Sign up to Zippia and discover your career options with your personalized career search.
Sorry, we can't find that. Please try a different city or state.
Apply Now

Sorry, we can't find that. Please try a different city or state.

Close this window to view unlocked content
find interesting jobs in

Log In

Log In to Save

Sign Up to Save

Sign Up to Dismiss

Sign Up



The email and password you specified are invalid. Please, try again.

Email and password are mandatory

Forgot Password?

Don't have an account? Sign Up

reset password

Enter your email address and we will send you a link to reset your password.

Back to Log In

Log In

Log In to Save

Sign Up to Save

Sign Up to Dismiss

Sign up to save the job and get personalized job recommendations.

Sign up to dismiss the job and get personalized job recommendations.


The email and password you specified are invalid. Please, try again.

Email and password are mandatory

Already have an account? Log in

reset password

Enter your email address and we will send you a link to reset your password.

Back to Log In

Company Saved

Answer a few questions and view jobs at that match your preferences.

Where do you want to work?

Job Saved

See your Saved Jobs now


find more interesting jobs in

Job Dismissed

Find better matching jobs in

Your search has been saved!

Become A Senior Accountant

Where do you want to work?

To get started, tell us where you'd like to work.
Sorry, we can't find that. Please try a different city or state.

Working As A Senior Accountant

  • Interacting With Computers
  • Processing Information
  • Getting Information
  • Evaluating Information to Determine Compliance with Standards
  • Organizing, Planning, and Prioritizing Work
  • Mostly Sitting

  • Repetitive

  • $68,000

    Average Salary

What Does A Senior Accountant Do

Accountants and auditors prepare and examine financial records. They ensure that financial records are accurate and that taxes are paid properly and on time. Accountants and auditors assess financial operations and work to help ensure that organizations run efficiently. 


Accountants and auditors typically do the following:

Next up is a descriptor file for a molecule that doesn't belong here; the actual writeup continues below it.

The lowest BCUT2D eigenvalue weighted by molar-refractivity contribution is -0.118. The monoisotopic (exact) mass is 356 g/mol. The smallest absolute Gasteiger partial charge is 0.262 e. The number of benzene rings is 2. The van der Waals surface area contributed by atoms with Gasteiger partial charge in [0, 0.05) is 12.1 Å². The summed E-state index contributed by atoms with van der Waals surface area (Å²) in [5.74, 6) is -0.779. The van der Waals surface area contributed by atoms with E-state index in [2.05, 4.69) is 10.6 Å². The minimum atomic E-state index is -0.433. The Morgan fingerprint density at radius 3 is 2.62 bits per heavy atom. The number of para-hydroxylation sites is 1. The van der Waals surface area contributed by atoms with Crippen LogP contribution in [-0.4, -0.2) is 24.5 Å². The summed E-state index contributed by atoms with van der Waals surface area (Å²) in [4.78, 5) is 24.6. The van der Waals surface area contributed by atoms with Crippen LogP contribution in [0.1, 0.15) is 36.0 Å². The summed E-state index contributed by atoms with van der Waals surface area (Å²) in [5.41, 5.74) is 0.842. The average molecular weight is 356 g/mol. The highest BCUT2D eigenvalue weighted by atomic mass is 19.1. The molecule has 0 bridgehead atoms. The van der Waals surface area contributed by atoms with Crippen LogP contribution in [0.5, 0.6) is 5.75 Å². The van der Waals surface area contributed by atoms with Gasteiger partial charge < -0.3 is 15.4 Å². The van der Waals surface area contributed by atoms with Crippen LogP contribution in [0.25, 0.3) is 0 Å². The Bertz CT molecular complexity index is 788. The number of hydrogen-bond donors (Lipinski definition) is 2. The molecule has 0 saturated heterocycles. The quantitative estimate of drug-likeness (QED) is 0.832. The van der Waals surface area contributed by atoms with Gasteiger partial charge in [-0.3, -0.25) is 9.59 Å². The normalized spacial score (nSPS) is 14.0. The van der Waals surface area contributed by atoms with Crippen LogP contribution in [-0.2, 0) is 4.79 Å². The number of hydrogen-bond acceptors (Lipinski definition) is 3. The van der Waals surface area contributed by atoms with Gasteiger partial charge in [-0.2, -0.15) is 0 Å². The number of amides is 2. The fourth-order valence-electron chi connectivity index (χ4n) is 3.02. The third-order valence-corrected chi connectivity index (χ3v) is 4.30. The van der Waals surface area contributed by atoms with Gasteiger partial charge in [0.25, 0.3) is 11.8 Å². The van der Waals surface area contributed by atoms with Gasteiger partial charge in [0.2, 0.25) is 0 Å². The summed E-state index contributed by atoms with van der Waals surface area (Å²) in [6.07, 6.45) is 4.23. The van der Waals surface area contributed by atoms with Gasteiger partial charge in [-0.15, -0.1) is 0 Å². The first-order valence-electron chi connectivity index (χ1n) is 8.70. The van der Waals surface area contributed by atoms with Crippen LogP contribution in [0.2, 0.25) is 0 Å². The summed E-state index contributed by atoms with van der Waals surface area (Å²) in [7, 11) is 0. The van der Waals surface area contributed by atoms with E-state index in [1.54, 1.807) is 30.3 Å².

• Examine financial statements to ensure that they are accurate and comply with laws and regulations
  • Compute taxes owed, prepare tax returns, and ensure that taxes are paid properly and on time
  • Inspect account books and accounting systems for efficiency and use of accepted accounting procedures
  • Organize and maintain financial records
  • Assess financial operations and make best-practices recommendations to management
  • Suggest ways to reduce costs, enhance revenues, and improve profits

In addition to examining and preparing financial documentation, accountants and auditors must explain their findings. This includes preparing written reports and meeting face-to-face with organization managers and individual clients.

Many accountants and auditors specialize, depending on the particular organization that they work for. Some work for organizations that specialize in assurance services (improving the quality or context of information for decisionmakers) or risk management (determining the probability of a misstatement on financial documentation). Other organizations specialize in specific industries, such as healthcare.

Some workers with a background in accounting and auditing teach in colleges and universities. For more information, see the profile on postsecondary teachers.

The following are examples of types of accountants and auditors:

Public accountants perform a broad range of accounting, auditing, tax, and consulting tasks. Their clients include corporations, governments, and individuals.

Public accountants work with financial documents that clients are required by law to disclose. These include tax forms and balance sheet statements that corporations must provide potential investors. For example, some public accountants concentrate on tax matters, advising corporations about the tax advantages of certain business decisions or preparing individual income tax returns.

Public accountants, many of whom are Certified Public Accountants (CPAs), generally have their own businesses or work for public accounting firms. Publicly traded companies are required to have CPAs sign documents they submit to the Securities and Exchange Commission (SEC), including annual and quarterly reports.

Some public accountants specialize in forensic accounting, investigating financial crimes such as securities fraud and embezzlement, bankruptcies and contract disputes, and other complex and possibly criminal financial transactions. Forensic accountants combine their knowledge of accounting and finance with law and investigative techniques to determine if an activity is illegal. Many forensic accountants work closely with law enforcement personnel and lawyers during investigations and often appear as expert witnesses during trials.

Management accountants, also called cost, managerial, industrial, corporate, or private accountants, record and analyze the financial information of the organizations for which they work. The information that management accountants prepare is intended for internal use by business managers, not by the general public.